88. 88. ToC Quality Audit Principles Weak Has poten;al Reasonable Robust Comprehensive analysis Superficial, uncri>cal, business- as-usual Some new thinking, with big gaps in cri>cal thinking Cri>cal thought on most areas, unclear in some areas, mainly based on known strategies Cri>cal, clear, focused, considers wide range of perspec>ves, informa>on and strategies Power and gender aware No thought on power or gender dynamics Weak and/or par>al power or gender analysis Power and gender lens used but some areas or implica>ons s>ll underdeveloped Power and gender lenses clearly inform analysis and strategies Ar%culated assump%ons None except most basic/obvious Some but not systema>c, clear or cri>cal Fairly complete but not all well formulated Clear, comprehensive, cri>cal ones iden>fied Par%cipa%on Very few people involved ad hoc in formula>on or review Inten>onal inclusion of some players in formula>on or review Clear process for diverse input planned with wide par>cipa>on in some aspects but not fully realised Clear process implemented with cri>cal input from diverse relevant players Ac%ve use Collec>ng dust Used infrequently, on request Some proac>ve use but not updated Frequent use and upda>ng Van es et al, 2015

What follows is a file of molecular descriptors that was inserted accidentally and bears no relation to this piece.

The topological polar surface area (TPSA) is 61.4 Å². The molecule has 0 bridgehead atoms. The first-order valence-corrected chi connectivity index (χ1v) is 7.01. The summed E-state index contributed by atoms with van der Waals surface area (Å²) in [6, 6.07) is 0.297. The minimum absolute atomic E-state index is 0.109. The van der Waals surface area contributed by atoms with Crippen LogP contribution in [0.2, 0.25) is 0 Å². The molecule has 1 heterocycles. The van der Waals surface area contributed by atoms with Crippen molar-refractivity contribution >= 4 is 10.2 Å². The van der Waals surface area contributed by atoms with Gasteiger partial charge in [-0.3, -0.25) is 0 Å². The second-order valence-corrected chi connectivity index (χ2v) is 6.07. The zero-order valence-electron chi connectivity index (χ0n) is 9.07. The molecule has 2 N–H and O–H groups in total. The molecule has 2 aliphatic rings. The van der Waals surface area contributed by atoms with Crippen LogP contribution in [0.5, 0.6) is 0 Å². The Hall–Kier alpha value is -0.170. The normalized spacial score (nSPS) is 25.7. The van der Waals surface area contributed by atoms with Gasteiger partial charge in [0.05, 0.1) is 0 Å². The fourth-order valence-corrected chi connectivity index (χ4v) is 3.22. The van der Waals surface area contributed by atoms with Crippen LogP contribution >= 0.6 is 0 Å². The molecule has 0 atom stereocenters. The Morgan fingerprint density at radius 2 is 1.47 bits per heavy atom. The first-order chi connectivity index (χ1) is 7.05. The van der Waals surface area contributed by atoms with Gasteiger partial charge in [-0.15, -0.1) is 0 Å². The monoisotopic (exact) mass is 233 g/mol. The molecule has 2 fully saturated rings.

89. 89. Close Aims: •  Basic understanding of ToC approach •  Interest and enthusiasm! •  Reflec>ons •  Feedback forms
  90. 90. Additional resources •  ‘Hivos Guide to ToC: A Stepwise approach’, Marjan Van Es, Irene Guijt and Isabel Vogel, 2015 hpp://www.theoryofchange.nl/resource/theory-change-thinking-prac>ce- stepwise-approach •  ‘Theories of Change: >me for a radical approach to learning in development’, Craig Valters, 2015 hpps://www.odi.org/publica>ons/9883-theories-change->me-radical- approach-learning-development •  ‘How to design a monitoring and evalua>on framework for a policy research project’, Tina Pasanen and Louise Shaxson, 2016 hpps://www.odi.org/publica>ons/10284-design-monitoring-evalua>on- framework-policy-research-project •  ‘A review of the use of ToC in interna>onal development’, Isabel Vogel 2012 hpps://www.gov.uk/government/news/dfid-research-review-of-the-use-of- theory-of-change-in-interna>onal-development
  91. 91. THANK YOU!